As the owner of a small business, you probably have many questions about insurance. This isn’t surprising considering all the implications that come along with insurance. For instance, if you were to form a limited liability corporation online in California, Hawaii, or Rhode Island, you could deduct the premium you pay for health and disability insurance on your taxes. Since it’s such an important yet potentially confusing subject, I’ve asked Erica Bell of Business.com to explain the different types of business insurance available, to help you determine what you need for your organizing business.
Businesses that are just starting up or are looking to expand need to consider business insurance. Business insurance can protect your company’s assets in the event something unfortunate occurs. While some states mandate the purchase of various insurance policies, some states don’t. Make sure you do your research and buy an appropriate plan before any potential risks occur to ensure you’re covered. Here’s a rundown of 5 of the most common types of business insurance, what they protect, and who needs to invest.
Property and Casualty Insurance
Property insurance protects a person or business with an interest in physical property against its loss or the loss of its income-producing abilities. Casualty insurance protects a person or business against legal liability for losses caused by injury to other people or damage to the property of others. These two types of insurance are usually grouped together in a single policy.
- You should invest in this type of insurance if your business has a physical location. Consultants may not need it. Talk to a consultant to make sure you understand your needs and find the appropriate policy.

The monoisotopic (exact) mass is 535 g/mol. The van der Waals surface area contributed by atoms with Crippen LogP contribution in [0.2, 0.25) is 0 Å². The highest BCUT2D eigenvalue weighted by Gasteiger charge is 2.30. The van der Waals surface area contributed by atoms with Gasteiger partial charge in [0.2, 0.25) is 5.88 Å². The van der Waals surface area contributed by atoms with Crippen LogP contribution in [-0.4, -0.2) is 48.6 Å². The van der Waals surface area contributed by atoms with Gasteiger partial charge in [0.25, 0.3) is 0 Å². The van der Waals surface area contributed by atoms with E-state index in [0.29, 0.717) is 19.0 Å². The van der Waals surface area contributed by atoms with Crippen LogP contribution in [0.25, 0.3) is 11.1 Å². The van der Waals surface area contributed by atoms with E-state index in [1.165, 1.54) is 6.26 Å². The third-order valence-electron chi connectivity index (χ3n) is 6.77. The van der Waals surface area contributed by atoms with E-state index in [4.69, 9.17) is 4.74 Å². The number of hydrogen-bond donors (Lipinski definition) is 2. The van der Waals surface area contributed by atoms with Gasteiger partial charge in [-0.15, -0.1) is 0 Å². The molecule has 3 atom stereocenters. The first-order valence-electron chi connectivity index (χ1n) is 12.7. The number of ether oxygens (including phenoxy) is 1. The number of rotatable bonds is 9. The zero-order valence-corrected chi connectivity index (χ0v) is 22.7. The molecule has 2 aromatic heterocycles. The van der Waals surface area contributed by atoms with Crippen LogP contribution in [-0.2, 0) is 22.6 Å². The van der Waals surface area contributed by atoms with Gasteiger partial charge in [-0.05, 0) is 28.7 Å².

Commercial Vehicle Insurance
Commercial vehicles are not covered under personal auto insurance. Commercial auto insurance covers your business for loss or damage to vehicles used by your business and for damage to others caused by your business vehicles.
- If you have a business truck, van, or other auto, make sure to invest in commercial auto insurance before driving anywhere. Accidents can happen at any time and you don’t want to be without insurance in the event one takes place.
There are few different types of liability insurance and the two most common are professional and product. Product liability insurance protects against financial loss as a result of a product defect that can cause injury. Professional liability insurance protects you from lawsuits that are results of malpractice, negligence and errors.
- Nearly every business needs some type of liability insurance. Whether it is a general liability plan in case someone was to fall on site or a product liability policy in case a defect occurs, you need to be covered. An errors and omissions liability plan is great for consultants.
This type of insurance is mandated by law and covers employees if they are injured on the job, in exchange for the employee’s right to sue. It provides wage replacements and medical benefits to injured employees. Your business can choose a commercial insurance carrier or go through a state program.
- Every business needs to invest. If you have employees, by law you must participate in a workers’ compensation program. There isn’t a debate about what kind of business needs this insurance, because every business does.
Life and Disability Insurance
Disability insurance is mandatory in five U.S. states: California, Hawaii, New Jersey, New York and Rhode Island. Life and disability insurance covers your business in the event of the death or disability of key owners, partners, or employees. There are variations of each so make sure you’re getting the right coverage.
- Especially if you run a small business, this is a type of insurance you’ll want to consider. If a disability of the owner occurs, various policies can assist them and/or their business with costs such as business overhead and benefits.
Your business is valuable; not only to you, but your employees and consumers as well. Making sure you’re covered and they’re covered is essential. Protect your business and cover your bases. Talk to a business consultant, compare insurance providers, and conduct online research to determine where your business may be at risk and find a policy that covers it.
Erica Bell is a small business writer who focuses on topics such as small business insurance and liability insurance. She is a web content writer for Business.com.